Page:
Business | Iran’s markets squashed in post-sanctions sentiment

Iran’s markets squashed in post-sanctions sentiment

Gary Kleiman December 23, 2016 1:17 AM (UTC+8)
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Iranian shares, after falling 5 percent in the wake of President-elect Donald Trump’s victory and vow to end the “worst in history” anti-nuclear sanctions-lifting deal struck a year ago, recovered through mid-December with flat index performance through this fiscal year beginning in March.

The new administration in Washington will include hard-liners on the core national security team such as nominated intelligence director Mike Pompeo, who recently blasted revised Treasury Department guidelines that could in principle permit US ventures with Iranian firms minority owned indirectly by the Revolutionary Guard. In its waning days the current Congress passed a decade extension of existing commercial and banking system prohibitions despite President Obama’s objections, and also pressed for additional review of a breakthrough US$18 billion Boeing jet sale.

However other international signatories of the January 2016 Joint Plan of Action (JPOA) have jumped in to revive business ties with Tehran. Small European banks have entered correspondent relationships; France’s Total and China’s national oil company will invest $5 billion in the South Pars field as production has returned to over 2 million barrels/day; and Russia in December agreed to dozens of projects including a free-trade zone and joint Islamic bank over a 5-year period. The foreign partner split comes against mixed economic picture in the IMF’s latest Article IV consultation, which cited growth and inflation improvement alongside lingering financial and private sector policy doubts which will continue to deter investors amid headline country leadership changes and possible JCPOA withdrawal.

US supporters of bilateral rapprochement and trade resumption have already mobilized to press the incoming Trump administration about the 75,000-plus jobs at stake with the Boeing transaction. The Iranian-American Council released a study estimating the cost of sanctions over the decades at around US$250 billion in foregone exports, and at US$100 billion just the past two years.

Europe relinquished in the range of US$40-150 billion from 2010-14, with Germany suffering the most, it added. In October the EU, at Greece’s instigation, broke with the US to lift remaining curbs on Bank Saderat, Iran’s main export intermediary punished for funding terrorist activity. Earlier this year most Iranian banks were reconnected to the SWIFT payments network, but cross-border ties will continue to be hampered by official warnings of lax anti-money laundering rules. Currently a global investigation surrounds the alleged diversion of proceeds through Venezuela in order to access dollars and circumvent JPOA limits.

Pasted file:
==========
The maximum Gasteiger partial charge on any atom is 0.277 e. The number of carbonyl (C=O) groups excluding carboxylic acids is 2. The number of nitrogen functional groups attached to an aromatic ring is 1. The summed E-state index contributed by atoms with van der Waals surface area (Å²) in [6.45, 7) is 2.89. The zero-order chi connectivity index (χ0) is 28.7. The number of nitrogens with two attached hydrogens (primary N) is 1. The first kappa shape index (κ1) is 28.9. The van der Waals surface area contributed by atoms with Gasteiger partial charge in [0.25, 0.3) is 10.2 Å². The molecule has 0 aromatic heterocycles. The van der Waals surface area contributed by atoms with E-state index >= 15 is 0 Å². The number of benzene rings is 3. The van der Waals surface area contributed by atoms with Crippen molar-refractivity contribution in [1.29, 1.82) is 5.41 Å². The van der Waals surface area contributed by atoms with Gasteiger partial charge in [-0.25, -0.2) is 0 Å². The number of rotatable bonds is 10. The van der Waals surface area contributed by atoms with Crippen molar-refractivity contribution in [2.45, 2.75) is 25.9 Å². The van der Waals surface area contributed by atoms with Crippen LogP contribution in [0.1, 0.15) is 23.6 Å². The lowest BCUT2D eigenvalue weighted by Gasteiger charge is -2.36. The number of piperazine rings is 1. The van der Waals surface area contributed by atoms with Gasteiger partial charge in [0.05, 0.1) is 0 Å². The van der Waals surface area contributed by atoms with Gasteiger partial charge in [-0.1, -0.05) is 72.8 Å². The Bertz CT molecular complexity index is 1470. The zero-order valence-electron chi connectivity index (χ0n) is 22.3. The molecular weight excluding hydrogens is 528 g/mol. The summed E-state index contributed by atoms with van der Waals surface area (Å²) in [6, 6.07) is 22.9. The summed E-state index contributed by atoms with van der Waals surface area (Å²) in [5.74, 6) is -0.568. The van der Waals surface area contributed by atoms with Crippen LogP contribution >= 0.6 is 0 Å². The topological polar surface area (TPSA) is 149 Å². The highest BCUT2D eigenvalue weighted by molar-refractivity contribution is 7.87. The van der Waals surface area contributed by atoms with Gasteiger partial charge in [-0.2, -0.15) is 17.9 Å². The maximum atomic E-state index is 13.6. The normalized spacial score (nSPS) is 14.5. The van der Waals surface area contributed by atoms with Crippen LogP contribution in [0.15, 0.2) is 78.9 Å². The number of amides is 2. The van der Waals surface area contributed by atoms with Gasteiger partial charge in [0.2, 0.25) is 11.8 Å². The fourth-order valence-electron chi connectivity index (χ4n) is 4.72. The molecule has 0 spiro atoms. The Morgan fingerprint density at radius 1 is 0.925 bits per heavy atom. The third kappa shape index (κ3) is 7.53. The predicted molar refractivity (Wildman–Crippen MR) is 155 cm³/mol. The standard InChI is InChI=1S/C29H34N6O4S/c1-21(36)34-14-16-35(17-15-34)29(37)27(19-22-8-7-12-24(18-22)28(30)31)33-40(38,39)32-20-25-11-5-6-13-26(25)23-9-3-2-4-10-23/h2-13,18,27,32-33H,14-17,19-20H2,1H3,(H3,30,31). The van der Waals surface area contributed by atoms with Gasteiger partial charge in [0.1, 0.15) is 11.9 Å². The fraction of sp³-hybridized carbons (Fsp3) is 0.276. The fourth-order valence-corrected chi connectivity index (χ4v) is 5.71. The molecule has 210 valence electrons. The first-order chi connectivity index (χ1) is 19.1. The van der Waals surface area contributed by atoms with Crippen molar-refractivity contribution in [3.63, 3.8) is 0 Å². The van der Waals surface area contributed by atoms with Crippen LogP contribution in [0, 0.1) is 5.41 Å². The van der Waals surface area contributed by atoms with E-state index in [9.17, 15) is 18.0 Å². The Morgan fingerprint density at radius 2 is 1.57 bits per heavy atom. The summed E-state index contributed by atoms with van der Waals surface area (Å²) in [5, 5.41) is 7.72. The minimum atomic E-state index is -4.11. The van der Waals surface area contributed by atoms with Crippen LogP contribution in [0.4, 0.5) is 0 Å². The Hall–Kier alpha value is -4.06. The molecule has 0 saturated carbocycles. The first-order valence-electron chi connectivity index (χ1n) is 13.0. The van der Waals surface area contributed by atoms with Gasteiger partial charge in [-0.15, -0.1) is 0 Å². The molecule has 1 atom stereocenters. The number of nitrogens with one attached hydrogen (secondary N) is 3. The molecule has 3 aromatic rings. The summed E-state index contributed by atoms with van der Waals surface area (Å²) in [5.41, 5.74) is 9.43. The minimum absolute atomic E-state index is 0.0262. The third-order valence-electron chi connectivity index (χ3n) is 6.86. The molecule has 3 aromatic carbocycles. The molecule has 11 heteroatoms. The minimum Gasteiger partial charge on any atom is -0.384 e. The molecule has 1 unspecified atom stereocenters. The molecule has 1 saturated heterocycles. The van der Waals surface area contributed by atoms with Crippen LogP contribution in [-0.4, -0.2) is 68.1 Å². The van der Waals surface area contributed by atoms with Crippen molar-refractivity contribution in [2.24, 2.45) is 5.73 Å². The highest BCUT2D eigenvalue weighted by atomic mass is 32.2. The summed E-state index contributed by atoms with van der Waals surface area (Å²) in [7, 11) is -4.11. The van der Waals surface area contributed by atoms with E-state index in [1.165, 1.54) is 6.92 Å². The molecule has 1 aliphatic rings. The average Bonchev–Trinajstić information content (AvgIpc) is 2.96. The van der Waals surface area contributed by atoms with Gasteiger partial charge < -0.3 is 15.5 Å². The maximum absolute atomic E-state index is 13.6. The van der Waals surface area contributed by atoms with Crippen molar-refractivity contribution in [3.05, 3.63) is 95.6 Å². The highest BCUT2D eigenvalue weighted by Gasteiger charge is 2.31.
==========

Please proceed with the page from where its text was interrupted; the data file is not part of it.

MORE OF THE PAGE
The Revolutionary Guard is the chief target of remaining direct overseas boycott, with its estimated control of one-quarter of the economy through a vast state-owned banking and corporate labyrinth. It bought the biggest telecoms firm in a so-called “privatization” under the previous administration, and now faces new competition from Vodafone which recently joined with a local partner.

Despite dominance it has also begun to lose government contracts, such as a December $650 million shipping order that went to South Korean builders. The Guard, which is also a leading institutional investor on the stock exchange, is in foreign executives’ view not only a security but economic modernization threat, and is largely to blame for the 120 out of 190 country ranking in the World Bank’s Doing Business index.

GDP growth will be in the 4-6% range for the fiscal year through next March on rebound from recession, with expected 9% inflation, according to the IMF. The new budget submitted by President Rouhani, likely to run for re-election in mid-2017, raises spending 7% to US$100 billion in part to repay outstanding bills from the pre-nuclear deal period and to recapitalize ailing public banks with bad loan ratios calculated at 20-30 percent if standard classification rules were appied. Legislation is under consideration in parliament to strengthen regulation and establish central bank independence, but may be delayed indefinitely with the political cycle and opposition by conservative lawmakers who champion the post-revolutionary nationalized Islamic system.

Banks have underperformed on the stock exchange with profit declines from traditional lending as well as hits from foreign exchange trading, as the dollar surged after Trump’s win from 36,000 to 39,000 rial in the parallel market. It has yet to be unified with the official one despite years of promises, as foreign investors await convincing economic and financial sector as well as foreign policy direction before increasing negligible equity positions.

Gary Kleiman
Pioneer and recognized expert in the field of global emerging economies and financial markets. Founder of first consulting firm dedicated to providing independent analysis and advice to public and private sector clients in 1987, and research coverage and firsthand experience covers 75 countries in all developing regions. Advisor on financial vulnerability issues, risk management, portfolio allocation, and financial sector and capital markets strategy and development.
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